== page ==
Wednesday, April 1, 2009

Lukas Foss (1922-2009) / Phillip George

Lukas Foss (b. Lukas Fuchs, August 15, 1922, Berlin, German - February 1, 2009, New York, NY) studied with Julius Goldstein-Herford. After the rise of Nazism, he and his family moved to Paris in 1933, where he studied piano with Lazare Lévy, composition with Noël Gallon, orchestration with Felix Wolfes, and flute with Louis Moyse. In 1937, he moved to the U.S., changing his name to Lukas Foss, and studying at the Curtis Institute, with Isabelle Vengerova (piano), Rosario Scalero (composition,) and Fritz Reiner (conducting).

Grotesque Dance (1938)

Four Two-Voiced Inventions (1938)

Foss also studied with Sergei Koussevitzky during the summers from 1939 to 1943 at the Berkshire Music Center (now known as the Tanglewood Music Center) and, as a special student, composition with Paul Hindemith at Yale University from 1939 to 1940.

Passacaglia (1941)

He became an American citizen in 1942.

Piano Concerto No. 1 (1943)
I. Allegro
II. Andante
III. Allegro

Fantasy Rondo (1946)

String Quartet No. 1 (1947)

The Jumping Frog of Calaveras County
(Libretto by Jean Karsavina, after Mark Twain) (1950)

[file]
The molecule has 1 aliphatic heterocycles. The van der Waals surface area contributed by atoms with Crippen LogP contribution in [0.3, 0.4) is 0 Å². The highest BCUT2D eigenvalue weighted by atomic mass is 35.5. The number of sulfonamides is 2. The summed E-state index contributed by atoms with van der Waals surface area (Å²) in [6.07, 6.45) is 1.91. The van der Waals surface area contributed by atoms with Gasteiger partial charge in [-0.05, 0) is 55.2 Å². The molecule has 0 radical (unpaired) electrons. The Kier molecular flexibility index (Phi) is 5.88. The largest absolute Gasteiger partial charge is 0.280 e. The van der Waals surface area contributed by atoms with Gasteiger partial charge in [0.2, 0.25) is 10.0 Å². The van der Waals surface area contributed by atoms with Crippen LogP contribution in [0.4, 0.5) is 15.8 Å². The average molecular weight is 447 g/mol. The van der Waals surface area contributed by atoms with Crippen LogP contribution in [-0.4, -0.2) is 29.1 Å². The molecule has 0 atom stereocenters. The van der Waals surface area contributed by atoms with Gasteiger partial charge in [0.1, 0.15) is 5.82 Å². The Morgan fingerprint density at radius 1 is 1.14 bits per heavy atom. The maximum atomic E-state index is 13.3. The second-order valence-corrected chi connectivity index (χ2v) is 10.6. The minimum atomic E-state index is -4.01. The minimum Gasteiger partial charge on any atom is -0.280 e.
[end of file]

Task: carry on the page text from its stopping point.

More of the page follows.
Piano Concerto No. 2 (1951, rev. 1952)
I. Allegro sostenuto
II. Adagietto
III. Allegro vivace

Prelude in D (1951)

Scherzo Ricercato (1953)

Foss was appointed Professor of Music at the University of California, Los Angeles in 1953, replacing Arnold Schoenberg, and founding the Improvisation Chamber Ensemble.

Griffelkin (Libretto by Alastair Reed)(1956)

Introductions and Goodbyes (Libretto by Gian Carlo Menotti) (1960)

Time Cycle (1960)

Echoi (1963)

He founded the Center for Creative and Performing Arts in 1963 while at the University at Buffalo. From 1963 to 1970, he was Music Director of the Buffalo Philharmonic Orchestra.

Baroque Variations (1967)
I. On a Handel Larghetto
II. On a Scarlatti Sonata
III. On a Bach prelude "Phorion"

Thirteen Ways of Looking at a Blackbird (1978)

From 1981 to 1986, Foss was conductor of the Milwaukee Symphony Orchestra.

Solo (1981)

For Lenny [Variation on New York, New York] (1988)

Elegy for Anne Frank (1989)

Renaissance Concerto (1990)

He was a Professor of Music, Theory, and Composition at Boston University beginning in 1991.